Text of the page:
The fact that President-elect Donald Trump won the presidency earlier this month proves the Democratic Party has some big problems and could be its way to extinction, according to Rep. Tim Ryan (D-Ohio), who is challenging House Minority Leader Nancy Pelosi (D-Calif.) for her leadership post.
During an interview Monday on the Fox Business Channel, Ryan sounded the alarm and made the case for why he should replace Pelosi and wrest control of the party from insiders:
The average American, the average working-class American, flipped their middle finger to the establishment — the Democratic establishment, the Republican establishment, Wall Street — they think everybody is more concerned with the donor class than they are with the working class.
And they sent a very strong signal, which is why I got into this race, because I'm trying to convince my colleagues, 200 members of our Democratic caucus, that the American people have asked for us to change things, and we can't keep going down the same road.
Following Democratic presidential candidate Hillary Clinton's surprising loss on Election Day — and the Republicans' retention of the House of Representatives and the Senate — progressives have been left scrambling to find fresh leadership and determine what role they will play in dealing with the incoming Trump administration.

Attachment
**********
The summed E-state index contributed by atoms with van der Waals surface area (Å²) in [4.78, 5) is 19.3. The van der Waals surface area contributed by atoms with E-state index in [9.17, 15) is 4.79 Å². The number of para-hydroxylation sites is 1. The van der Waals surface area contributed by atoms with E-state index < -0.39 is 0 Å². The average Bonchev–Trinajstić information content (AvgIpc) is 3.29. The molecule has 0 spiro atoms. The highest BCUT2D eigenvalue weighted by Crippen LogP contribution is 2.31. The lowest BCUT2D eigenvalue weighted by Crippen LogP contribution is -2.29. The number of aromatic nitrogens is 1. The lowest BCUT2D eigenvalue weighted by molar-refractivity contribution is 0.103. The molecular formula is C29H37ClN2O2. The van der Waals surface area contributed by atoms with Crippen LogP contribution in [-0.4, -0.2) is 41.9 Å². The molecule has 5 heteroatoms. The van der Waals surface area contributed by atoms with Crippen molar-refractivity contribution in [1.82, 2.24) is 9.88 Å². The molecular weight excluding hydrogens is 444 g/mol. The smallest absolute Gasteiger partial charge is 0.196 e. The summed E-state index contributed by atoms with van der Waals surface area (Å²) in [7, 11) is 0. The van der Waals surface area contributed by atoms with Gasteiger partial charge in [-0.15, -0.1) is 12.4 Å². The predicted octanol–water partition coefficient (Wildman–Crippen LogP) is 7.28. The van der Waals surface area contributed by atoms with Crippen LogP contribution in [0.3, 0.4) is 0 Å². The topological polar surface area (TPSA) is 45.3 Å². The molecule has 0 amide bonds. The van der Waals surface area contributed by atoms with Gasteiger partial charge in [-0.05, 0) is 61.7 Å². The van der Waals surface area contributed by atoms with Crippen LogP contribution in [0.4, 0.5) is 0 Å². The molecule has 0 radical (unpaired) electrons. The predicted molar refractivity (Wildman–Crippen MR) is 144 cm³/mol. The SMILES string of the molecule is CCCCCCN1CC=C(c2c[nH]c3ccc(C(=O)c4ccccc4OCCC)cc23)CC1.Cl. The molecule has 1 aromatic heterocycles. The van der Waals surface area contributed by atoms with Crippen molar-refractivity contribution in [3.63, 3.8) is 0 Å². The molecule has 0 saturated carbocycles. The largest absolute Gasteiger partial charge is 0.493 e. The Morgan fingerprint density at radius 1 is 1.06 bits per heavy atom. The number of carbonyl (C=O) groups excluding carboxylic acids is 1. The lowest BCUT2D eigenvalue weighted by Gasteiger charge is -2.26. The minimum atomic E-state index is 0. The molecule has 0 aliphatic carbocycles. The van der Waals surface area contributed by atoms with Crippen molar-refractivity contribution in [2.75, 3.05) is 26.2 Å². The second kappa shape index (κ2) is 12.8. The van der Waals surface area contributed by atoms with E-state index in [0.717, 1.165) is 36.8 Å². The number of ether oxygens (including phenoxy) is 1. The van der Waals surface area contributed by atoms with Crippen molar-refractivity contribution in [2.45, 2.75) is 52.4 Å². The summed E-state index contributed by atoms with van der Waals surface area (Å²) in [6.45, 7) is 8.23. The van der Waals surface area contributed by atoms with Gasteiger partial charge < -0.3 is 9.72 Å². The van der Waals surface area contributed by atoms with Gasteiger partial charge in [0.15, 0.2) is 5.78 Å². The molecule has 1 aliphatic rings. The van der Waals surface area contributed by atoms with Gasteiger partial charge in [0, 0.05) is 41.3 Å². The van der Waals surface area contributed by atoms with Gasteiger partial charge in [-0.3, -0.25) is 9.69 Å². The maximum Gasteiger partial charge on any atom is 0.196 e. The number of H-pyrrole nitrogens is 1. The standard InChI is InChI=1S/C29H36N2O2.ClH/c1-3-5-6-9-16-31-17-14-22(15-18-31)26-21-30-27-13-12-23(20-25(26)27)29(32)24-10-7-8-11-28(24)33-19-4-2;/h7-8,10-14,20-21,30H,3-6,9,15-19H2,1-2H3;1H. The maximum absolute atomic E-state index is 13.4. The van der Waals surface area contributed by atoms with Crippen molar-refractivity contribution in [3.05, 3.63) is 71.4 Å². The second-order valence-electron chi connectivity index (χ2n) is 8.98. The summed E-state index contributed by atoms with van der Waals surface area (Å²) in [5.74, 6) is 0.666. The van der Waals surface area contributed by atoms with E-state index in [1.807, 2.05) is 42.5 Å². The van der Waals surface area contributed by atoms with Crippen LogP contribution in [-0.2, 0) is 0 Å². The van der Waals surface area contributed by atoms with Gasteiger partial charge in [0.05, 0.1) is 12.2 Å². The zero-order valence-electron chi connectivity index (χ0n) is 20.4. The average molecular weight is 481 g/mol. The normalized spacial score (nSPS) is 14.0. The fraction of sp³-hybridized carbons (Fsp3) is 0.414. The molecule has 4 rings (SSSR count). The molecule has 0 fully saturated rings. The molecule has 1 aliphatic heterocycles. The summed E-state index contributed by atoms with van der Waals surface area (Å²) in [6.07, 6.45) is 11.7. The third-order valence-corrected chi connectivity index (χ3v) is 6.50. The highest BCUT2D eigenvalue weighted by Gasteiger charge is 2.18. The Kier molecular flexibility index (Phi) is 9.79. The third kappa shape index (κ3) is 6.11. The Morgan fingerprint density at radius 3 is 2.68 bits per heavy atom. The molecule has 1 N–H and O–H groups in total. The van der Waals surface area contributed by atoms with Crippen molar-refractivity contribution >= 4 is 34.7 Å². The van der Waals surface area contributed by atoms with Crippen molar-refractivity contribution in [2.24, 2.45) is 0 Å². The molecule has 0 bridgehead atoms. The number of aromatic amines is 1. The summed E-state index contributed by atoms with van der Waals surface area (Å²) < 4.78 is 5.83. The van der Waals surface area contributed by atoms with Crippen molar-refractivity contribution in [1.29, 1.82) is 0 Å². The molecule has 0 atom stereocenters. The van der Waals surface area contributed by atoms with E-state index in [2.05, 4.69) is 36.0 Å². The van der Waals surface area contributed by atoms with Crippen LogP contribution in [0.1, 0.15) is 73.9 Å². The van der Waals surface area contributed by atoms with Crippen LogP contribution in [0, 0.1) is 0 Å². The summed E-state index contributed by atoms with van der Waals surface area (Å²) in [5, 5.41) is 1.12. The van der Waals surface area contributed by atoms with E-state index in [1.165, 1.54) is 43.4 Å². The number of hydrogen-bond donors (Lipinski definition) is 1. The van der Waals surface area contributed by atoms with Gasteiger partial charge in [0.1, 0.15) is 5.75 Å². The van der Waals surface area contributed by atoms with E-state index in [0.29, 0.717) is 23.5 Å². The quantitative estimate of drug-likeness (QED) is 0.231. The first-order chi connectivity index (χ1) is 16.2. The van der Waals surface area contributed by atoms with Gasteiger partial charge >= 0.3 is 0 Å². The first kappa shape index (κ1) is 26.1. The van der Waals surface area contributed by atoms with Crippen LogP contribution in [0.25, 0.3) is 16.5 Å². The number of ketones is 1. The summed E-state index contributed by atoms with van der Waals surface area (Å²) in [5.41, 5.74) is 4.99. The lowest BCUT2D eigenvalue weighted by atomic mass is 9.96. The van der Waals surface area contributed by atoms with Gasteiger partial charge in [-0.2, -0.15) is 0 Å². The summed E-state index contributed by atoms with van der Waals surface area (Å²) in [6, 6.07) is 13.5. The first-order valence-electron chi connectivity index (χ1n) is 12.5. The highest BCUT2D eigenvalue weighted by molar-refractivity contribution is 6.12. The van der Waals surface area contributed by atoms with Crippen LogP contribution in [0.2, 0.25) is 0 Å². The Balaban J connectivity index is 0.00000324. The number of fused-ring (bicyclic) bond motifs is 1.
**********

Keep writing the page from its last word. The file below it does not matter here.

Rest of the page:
"I'm pulling the fire alarm right now is what I'm doing in the Democratic Party," Ryan told Fox Business. "I believe we're in denial of what's happened. I'm pulling the fire alarm because the house is burning down."
Toward the end of the interview, Ryan offered a stunning warning about the future of the Democratic Party, cautioning that — if extreme changes aren't made — one of the country's two largest political factions might just disappear:
We better get our act together or we will cease being a national party, we're going to be a regional party that fails to get into the majority and fails to do things on behalf of those working class people that were the backbone of the Democratic Party for so long. White, black, brown, gay straight, everybody wants economic opportunity, and they don't see the Democrats as the party providing that, and we'd better get our stuff together.
For the past 14 years, Pelosi has been the face of the Democratic Party in Congress. But after delaying the vote on the minority leader spot earlier this month, Democrats will determine on Nov. 30 whether they endorse the status quo or want to shake things up with a new leader.
Ryan's warning echoes that of Vermont Sen. Bernie Sanders (I), who over the weekend called on the Democrats to cut it out with the "identity politics." He said he is "deeply humiliated" the Democratic Party "cannot talk to the people where I came from," meaning the white, working class.